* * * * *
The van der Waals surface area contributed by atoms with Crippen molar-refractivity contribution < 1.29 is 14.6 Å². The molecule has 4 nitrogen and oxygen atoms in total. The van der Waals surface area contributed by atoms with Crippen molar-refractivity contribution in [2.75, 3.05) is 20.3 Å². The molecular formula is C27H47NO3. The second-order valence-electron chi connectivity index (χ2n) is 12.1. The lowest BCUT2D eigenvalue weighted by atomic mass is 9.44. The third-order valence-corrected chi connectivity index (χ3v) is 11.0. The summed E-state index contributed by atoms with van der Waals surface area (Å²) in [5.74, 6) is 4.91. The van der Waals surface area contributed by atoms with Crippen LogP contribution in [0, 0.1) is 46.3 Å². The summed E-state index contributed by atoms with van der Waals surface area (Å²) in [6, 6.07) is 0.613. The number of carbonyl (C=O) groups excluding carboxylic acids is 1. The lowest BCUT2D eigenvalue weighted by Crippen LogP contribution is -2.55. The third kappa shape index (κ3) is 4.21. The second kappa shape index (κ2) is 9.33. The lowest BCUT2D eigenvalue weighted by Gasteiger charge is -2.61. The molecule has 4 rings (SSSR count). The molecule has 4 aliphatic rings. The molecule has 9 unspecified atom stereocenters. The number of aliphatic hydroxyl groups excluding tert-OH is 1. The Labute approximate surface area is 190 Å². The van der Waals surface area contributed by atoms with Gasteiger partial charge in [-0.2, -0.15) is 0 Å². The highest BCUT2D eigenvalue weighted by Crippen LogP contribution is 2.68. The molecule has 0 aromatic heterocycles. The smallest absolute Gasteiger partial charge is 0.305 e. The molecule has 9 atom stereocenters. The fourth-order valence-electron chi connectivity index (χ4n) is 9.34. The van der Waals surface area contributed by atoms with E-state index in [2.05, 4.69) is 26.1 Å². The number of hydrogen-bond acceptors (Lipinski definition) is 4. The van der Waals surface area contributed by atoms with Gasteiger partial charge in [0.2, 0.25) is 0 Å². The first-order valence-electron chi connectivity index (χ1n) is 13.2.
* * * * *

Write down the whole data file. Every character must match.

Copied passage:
The van der Waals surface area contributed by atoms with Crippen molar-refractivity contribution < 1.29 is 14.6 Å². The molecule has 4 nitrogen and oxygen atoms in total. The van der Waals surface area contributed by atoms with Crippen molar-refractivity contribution in [2.75, 3.05) is 20.3 Å². The molecular formula is C27H47NO3. The second-order valence-electron chi connectivity index (χ2n) is 12.1. The lowest BCUT2D eigenvalue weighted by atomic mass is 9.44. The third-order valence-corrected chi connectivity index (χ3v) is 11.0. The summed E-state index contributed by atoms with van der Waals surface area (Å²) in [5.74, 6) is 4.91. The van der Waals surface area contributed by atoms with Crippen LogP contribution in [0, 0.1) is 46.3 Å². The summed E-state index contributed by atoms with van der Waals surface area (Å²) in [6, 6.07) is 0.613. The number of carbonyl (C=O) groups excluding carboxylic acids is 1. The lowest BCUT2D eigenvalue weighted by Crippen LogP contribution is -2.55. The third kappa shape index (κ3) is 4.21. The second kappa shape index (κ2) is 9.33. The lowest BCUT2D eigenvalue weighted by Gasteiger charge is -2.61. The molecule has 4 rings (SSSR count). The molecule has 4 aliphatic rings. The molecule has 9 unspecified atom stereocenters. The number of aliphatic hydroxyl groups excluding tert-OH is 1. The Labute approximate surface area is 190 Å². The van der Waals surface area contributed by atoms with Gasteiger partial charge in [-0.2, -0.15) is 0 Å². The highest BCUT2D eigenvalue weighted by Crippen LogP contribution is 2.68. The molecule has 0 aromatic heterocycles. The smallest absolute Gasteiger partial charge is 0.305 e. The molecule has 9 atom stereocenters. The fourth-order valence-electron chi connectivity index (χ4n) is 9.34. The van der Waals surface area contributed by atoms with E-state index in [2.05, 4.69) is 26.1 Å². The number of hydrogen-bond acceptors (Lipinski definition) is 4. The van der Waals surface area contributed by atoms with Gasteiger partial charge in [0.2, 0.25) is 0 Å². The first-order valence-electron chi connectivity index (χ1n) is 13.2.